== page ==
That’s because CBD may be able to turn on fat-burning pathways.
“THC helps protect you from sugar-burning, CBD turns on fat burning,” attests molecular biologist Dr. Bob Melamede in more than a few of his highly educational (and highly amusing) YouTube videos.
Slowly but surely, the research is backing up Dr. Bob’s ideas.
A study from the Department of Biotechnology at South Korea’s Daegu University recently confirmed that CBD might make fat cells more metabolically active by increasing their mitochondrial density. Fat that’s rich in mitochondria is darker in color than normal—it’s called “brown fat.”
What does brown fat do? In addition to keeping you warm through the winter and lowering your body weight set point, this study from Leiden University Medical Center in the Netherlands explains that brown fat is “metabolically active in human adults [and] reduces plasma triglyceride and cholesterol levels […].”
Just to reiterate: at the heart of CBD’s ability to reduce “bad” cholesterol is the way it improves energy flux.
In other words, CBD turns on certain fat-burning pathways. While it won’t outright “boost your metabolism,” it may well help your body become less reliant on carbs and more reliant on fat for fuel. Most beneficial plant compounds work similarly, including hemp’s terpenes.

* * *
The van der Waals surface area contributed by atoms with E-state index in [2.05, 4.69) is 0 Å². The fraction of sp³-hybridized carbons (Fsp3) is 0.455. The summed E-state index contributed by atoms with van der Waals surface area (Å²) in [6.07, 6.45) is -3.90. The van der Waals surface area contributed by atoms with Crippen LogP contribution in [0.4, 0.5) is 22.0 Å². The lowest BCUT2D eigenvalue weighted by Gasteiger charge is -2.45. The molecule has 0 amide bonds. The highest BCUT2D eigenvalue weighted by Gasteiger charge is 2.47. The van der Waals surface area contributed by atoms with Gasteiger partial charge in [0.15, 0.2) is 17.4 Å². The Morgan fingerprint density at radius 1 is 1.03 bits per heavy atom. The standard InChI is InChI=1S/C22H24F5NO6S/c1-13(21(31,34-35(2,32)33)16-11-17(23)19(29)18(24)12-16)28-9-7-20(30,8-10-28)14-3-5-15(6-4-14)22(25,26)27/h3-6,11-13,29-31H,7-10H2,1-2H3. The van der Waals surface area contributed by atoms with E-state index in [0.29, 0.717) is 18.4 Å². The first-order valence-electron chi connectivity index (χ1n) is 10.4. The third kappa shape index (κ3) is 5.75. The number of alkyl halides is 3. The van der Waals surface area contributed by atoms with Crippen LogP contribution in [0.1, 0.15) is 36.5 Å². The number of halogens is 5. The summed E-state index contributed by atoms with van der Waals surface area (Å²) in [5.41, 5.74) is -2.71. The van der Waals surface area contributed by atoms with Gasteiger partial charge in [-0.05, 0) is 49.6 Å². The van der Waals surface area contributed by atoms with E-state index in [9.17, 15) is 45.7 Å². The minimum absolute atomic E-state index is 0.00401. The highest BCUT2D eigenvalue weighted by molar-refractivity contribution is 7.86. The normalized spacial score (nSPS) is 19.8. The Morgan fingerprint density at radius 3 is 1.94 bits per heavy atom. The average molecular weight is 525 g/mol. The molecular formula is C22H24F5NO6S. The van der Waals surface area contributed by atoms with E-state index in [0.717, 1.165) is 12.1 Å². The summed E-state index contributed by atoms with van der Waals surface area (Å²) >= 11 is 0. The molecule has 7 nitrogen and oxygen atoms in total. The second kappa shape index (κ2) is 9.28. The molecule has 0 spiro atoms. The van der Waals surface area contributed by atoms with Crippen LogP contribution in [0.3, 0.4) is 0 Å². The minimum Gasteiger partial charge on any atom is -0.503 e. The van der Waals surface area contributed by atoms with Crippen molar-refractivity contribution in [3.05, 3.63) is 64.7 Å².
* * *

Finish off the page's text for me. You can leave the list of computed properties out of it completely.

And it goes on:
And a body in fat-burning mode is a lean, mean machine. Fat-burning facilitates the transport of lipids—by lipoproteins—out of the bloodstream and into areas where they’re useful. In the context of fat-burning, the cholesterol you eat gets converted into usable hormones, not shunted off into arterial areas.
So while CBD may not directly reduce serum cholesterol levels, such a reduction wouldn’t actually be a good thing. Instead, CBD seems to work indirectly by priming one’s mitochondria for improved energy flux and facilitating more refined cholesterol transport.
There’s another thing you should know about CBD and cholesterol.
Here’s the concept: the endocannabinoid system that CBD interacts with and the nitric oxide system that facilitates blood flow are intertwined. Both systems respond favorably to sunlight, and both systems become more “activated” when faced with stress.
That means CBD may improve your body’s blood flow enough to improve energy transport, including cholesterol transport.
Things go deeper still. At the heart of it all, what CBD really does is help your body adapt to stress.
That might sound hard to quantify, but it’s true. And when stress hormones like cortisol are low, greater amounts of beneficial hormones (including cholesterol-derived hormones like testosterone, cortisone, etc.) can be made.
If you take away anything from this information, we hope it’s this: the human body is a wonderful machine, it’s a complex instrument, it’s a beautiful mess that somehow manages to run well even when we throw our best insults at it.
The body’s complexity also makes it clear that cholesterol isn’t bad, not any more than insulin or cortisol is bad. Those are oversimplified, under-scienced constructs. All that said, however, CBD might just be able to help the beneficial 27-carbon molecule we call “cholesterol” function at its very best.